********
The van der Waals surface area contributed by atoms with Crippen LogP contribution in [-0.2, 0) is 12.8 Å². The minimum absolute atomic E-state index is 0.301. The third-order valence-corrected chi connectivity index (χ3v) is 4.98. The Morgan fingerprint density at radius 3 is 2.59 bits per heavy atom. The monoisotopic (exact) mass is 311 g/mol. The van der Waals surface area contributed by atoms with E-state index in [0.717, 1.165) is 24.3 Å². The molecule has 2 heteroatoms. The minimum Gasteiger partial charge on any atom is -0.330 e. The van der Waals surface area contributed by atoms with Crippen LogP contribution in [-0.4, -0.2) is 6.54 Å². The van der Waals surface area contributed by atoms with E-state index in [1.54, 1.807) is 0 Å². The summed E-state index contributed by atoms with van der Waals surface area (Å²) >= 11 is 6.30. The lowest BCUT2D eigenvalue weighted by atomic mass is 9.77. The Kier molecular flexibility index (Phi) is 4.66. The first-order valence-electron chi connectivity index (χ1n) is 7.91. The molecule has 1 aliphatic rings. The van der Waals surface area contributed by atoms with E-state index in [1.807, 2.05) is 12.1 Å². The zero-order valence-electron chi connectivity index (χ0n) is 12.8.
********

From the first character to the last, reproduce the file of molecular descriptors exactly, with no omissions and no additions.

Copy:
The van der Waals surface area contributed by atoms with Crippen LogP contribution in [-0.2, 0) is 12.8 Å². The minimum absolute atomic E-state index is 0.301. The third-order valence-corrected chi connectivity index (χ3v) is 4.98. The Morgan fingerprint density at radius 3 is 2.59 bits per heavy atom. The monoisotopic (exact) mass is 311 g/mol. The van der Waals surface area contributed by atoms with E-state index in [0.717, 1.165) is 24.3 Å². The molecule has 2 heteroatoms. The minimum Gasteiger partial charge on any atom is -0.330 e. The van der Waals surface area contributed by atoms with Crippen LogP contribution in [-0.4, -0.2) is 6.54 Å². The van der Waals surface area contributed by atoms with E-state index in [1.54, 1.807) is 0 Å². The summed E-state index contributed by atoms with van der Waals surface area (Å²) >= 11 is 6.30. The lowest BCUT2D eigenvalue weighted by atomic mass is 9.77. The Kier molecular flexibility index (Phi) is 4.66. The first-order valence-electron chi connectivity index (χ1n) is 7.91. The molecule has 1 aliphatic rings. The van der Waals surface area contributed by atoms with E-state index in [1.807, 2.05) is 12.1 Å². The zero-order valence-electron chi connectivity index (χ0n) is 12.8.